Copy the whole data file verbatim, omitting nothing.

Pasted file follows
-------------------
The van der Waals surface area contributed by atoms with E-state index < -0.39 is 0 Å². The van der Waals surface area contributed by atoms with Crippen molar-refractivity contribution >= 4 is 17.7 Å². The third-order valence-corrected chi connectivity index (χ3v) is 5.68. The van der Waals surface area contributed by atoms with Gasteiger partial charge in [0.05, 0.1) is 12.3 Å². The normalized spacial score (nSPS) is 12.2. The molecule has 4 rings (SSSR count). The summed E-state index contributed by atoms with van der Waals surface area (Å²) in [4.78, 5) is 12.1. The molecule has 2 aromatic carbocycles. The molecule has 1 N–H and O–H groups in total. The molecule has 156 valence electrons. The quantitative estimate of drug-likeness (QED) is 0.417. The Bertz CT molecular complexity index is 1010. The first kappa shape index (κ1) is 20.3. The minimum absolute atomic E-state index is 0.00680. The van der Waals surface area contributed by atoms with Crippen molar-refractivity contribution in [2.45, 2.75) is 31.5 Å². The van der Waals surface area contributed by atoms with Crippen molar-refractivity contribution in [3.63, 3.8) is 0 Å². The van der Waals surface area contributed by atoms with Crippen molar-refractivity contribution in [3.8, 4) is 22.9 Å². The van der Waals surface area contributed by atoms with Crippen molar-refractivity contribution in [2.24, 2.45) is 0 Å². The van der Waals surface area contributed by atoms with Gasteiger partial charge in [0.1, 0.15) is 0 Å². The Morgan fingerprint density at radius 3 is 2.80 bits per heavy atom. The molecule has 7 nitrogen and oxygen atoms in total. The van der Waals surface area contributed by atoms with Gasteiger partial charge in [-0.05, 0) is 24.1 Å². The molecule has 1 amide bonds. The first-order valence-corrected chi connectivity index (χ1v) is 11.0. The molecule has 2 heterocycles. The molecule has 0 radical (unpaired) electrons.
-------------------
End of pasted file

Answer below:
The van der Waals surface area contributed by atoms with E-state index < -0.39 is 0 Å². The van der Waals surface area contributed by atoms with Crippen molar-refractivity contribution >= 4 is 17.7 Å². The third-order valence-corrected chi connectivity index (χ3v) is 5.68. The van der Waals surface area contributed by atoms with Gasteiger partial charge in [0.05, 0.1) is 12.3 Å². The normalized spacial score (nSPS) is 12.2. The molecule has 4 rings (SSSR count). The summed E-state index contributed by atoms with van der Waals surface area (Å²) in [4.78, 5) is 12.1. The molecule has 2 aromatic carbocycles. The molecule has 1 N–H and O–H groups in total. The molecule has 156 valence electrons. The quantitative estimate of drug-likeness (QED) is 0.417. The Bertz CT molecular complexity index is 1010. The first kappa shape index (κ1) is 20.3. The minimum absolute atomic E-state index is 0.00680. The van der Waals surface area contributed by atoms with Crippen molar-refractivity contribution in [2.45, 2.75) is 31.5 Å². The van der Waals surface area contributed by atoms with Crippen molar-refractivity contribution in [3.63, 3.8) is 0 Å². The van der Waals surface area contributed by atoms with Crippen molar-refractivity contribution in [3.8, 4) is 22.9 Å². The van der Waals surface area contributed by atoms with Crippen molar-refractivity contribution in [2.24, 2.45) is 0 Å². The van der Waals surface area contributed by atoms with Gasteiger partial charge in [0.1, 0.15) is 0 Å². The Morgan fingerprint density at radius 3 is 2.80 bits per heavy atom. The molecule has 7 nitrogen and oxygen atoms in total. The van der Waals surface area contributed by atoms with Gasteiger partial charge in [-0.05, 0) is 24.1 Å². The molecule has 1 amide bonds. The first-order valence-corrected chi connectivity index (χ1v) is 11.0. The molecule has 2 heterocycles. The molecule has 0 radical (unpaired) electrons.